Archaeologists and avocational conservators: Compromising principles or increasing awareness?

Susanne Grieve


Throughout history, humans have attempted to accomplish the impossible and to explore unknown places. In many cases, after the expeditions are done or equipment is no longer needed, it is discarded or left in situ, undisturbed. With the changes in the environment, explosion in population, and the expansion of technology, more of these desolate and isolated environments that contain cultural heritage are becoming exposed and, in many cases, used by humans and protected wildlife. Conservators and preservation specialists are facing new ethical and practical challenges to ensure the delicate balance of preserving material culture while considering the effects of the environment are maintained. Many of these objects from human history are constructed of wood and are deteriorating as a result of human and environmental actions. This presentation evaluates conservation efforts of wooden materials in isolated environments and seeks to answer the question of why we preserve them when there are so many challenges.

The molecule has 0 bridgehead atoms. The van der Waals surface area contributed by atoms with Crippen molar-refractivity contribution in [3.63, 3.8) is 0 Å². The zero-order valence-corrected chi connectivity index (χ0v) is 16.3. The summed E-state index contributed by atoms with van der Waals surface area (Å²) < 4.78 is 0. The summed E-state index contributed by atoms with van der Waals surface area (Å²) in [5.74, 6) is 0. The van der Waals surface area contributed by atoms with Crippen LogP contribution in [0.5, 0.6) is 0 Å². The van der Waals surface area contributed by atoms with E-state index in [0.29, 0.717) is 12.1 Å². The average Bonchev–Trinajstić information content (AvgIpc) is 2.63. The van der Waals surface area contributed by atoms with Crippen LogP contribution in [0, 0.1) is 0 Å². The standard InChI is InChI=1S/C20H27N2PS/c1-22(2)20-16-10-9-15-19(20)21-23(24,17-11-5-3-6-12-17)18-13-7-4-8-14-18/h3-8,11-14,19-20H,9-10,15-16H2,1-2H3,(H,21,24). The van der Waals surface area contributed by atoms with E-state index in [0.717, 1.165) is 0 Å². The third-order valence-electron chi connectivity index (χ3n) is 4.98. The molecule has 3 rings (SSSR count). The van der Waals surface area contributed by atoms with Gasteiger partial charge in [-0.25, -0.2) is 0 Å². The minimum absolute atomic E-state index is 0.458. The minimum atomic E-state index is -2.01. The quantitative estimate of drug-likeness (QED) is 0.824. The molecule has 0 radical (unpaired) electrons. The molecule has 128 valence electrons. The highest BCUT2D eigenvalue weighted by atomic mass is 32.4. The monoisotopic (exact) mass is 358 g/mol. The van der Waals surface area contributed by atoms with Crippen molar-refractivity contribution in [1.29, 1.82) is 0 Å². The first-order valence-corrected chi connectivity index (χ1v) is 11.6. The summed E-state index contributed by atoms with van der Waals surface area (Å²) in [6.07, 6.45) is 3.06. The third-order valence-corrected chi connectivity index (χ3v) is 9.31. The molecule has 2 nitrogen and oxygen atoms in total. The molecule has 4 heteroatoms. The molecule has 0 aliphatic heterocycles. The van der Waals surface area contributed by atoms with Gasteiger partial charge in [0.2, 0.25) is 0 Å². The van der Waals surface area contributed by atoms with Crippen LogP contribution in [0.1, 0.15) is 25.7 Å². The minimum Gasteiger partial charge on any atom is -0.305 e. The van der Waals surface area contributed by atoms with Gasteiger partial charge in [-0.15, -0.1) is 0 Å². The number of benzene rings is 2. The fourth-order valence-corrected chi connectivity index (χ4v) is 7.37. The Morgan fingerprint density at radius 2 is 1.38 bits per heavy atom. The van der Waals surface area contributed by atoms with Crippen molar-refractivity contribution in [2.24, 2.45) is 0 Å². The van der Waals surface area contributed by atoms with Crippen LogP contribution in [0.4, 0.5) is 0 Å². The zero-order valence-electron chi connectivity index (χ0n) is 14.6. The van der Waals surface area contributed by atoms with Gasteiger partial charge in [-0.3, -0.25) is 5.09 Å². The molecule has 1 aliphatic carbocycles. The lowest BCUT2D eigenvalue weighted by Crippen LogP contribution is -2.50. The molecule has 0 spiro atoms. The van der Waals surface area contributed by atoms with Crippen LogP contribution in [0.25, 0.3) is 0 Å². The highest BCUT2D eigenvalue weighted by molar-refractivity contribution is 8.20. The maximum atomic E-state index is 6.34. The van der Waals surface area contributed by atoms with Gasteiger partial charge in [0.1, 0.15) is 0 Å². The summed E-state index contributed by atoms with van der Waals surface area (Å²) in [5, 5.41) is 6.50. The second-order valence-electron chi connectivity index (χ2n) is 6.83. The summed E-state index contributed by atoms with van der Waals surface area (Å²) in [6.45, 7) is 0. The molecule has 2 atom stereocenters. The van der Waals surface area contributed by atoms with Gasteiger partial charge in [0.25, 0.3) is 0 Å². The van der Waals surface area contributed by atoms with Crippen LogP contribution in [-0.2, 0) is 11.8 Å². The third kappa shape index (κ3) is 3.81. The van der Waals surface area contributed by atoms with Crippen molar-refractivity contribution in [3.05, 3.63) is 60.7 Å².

2011 | Philadelphia | Volume 18